Reposted from Science Magazine, 26 August 2005
Princeton University wants to level the field for tenure-track faculty members starting a family. Starting this fall, both men and women who become parents will receive an automatic tenure extension. This first-of-its kind policy is seen as one way to help boost the number of tenured women in science and engineering departments. But some say the policy could provide an unfair advantage to scholars who are not the primary caregivers.
Many universities, including Princeton, already allow new parents to request extra time for tenure decisions. But studies show that many women (and men) worry that asking might be seen as showing a lack of commitment to academic life ( Science, 17 December 2004, p. 2031). "There is a feeling among assistant professors that stopping the clock could hurt your chances of getting tenure," says Princeton psychologist Joan Girgus, who chaired a 2003 campus report that recommended changing the current policy. Assistant professors at the university will now automatically receive one additional year for every child born or adopted, although they can request an early tenure review.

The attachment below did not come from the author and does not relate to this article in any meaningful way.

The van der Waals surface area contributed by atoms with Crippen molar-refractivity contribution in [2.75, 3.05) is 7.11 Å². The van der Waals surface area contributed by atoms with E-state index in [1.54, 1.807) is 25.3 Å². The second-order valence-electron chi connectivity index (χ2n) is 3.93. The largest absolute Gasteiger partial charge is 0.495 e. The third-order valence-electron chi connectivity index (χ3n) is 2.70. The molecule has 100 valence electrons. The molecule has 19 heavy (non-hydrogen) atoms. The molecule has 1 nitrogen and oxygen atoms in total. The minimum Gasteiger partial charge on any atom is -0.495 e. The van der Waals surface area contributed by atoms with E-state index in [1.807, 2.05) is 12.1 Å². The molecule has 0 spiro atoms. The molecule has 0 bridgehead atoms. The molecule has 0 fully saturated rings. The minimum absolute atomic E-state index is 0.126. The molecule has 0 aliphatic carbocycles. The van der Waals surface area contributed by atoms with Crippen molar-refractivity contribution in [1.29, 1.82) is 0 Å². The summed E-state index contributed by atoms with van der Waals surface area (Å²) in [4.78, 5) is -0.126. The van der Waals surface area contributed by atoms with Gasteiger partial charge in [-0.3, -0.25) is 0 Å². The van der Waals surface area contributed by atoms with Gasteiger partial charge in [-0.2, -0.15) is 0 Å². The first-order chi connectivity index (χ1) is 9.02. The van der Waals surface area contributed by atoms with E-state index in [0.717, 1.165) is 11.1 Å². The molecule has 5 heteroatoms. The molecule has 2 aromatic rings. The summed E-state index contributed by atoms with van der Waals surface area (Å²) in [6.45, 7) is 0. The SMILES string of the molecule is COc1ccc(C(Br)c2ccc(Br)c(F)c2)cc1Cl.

Lisa Wolf-Wendel, a sociologist at the University of Kansas in Lawrence who studies gender issues, says the impact of the new policy is hard to predict. "If going up early for tenure ends up becoming the norm, then you haven't solved the problem," she says, adding that the policy could end up favoring men with stay-at-home wives or partners who do the actual work of child-rearing. "An extension would allow them to be more academically productive," she notes.
One solution, in the works at the University of California (UC), would give automatic extensions to those with "substantial care-giving responsibilities," says Marc Goulden, an analyst at UC Berkeley's graduate division. The policy would require faculty members to submit a letter attesting to that status.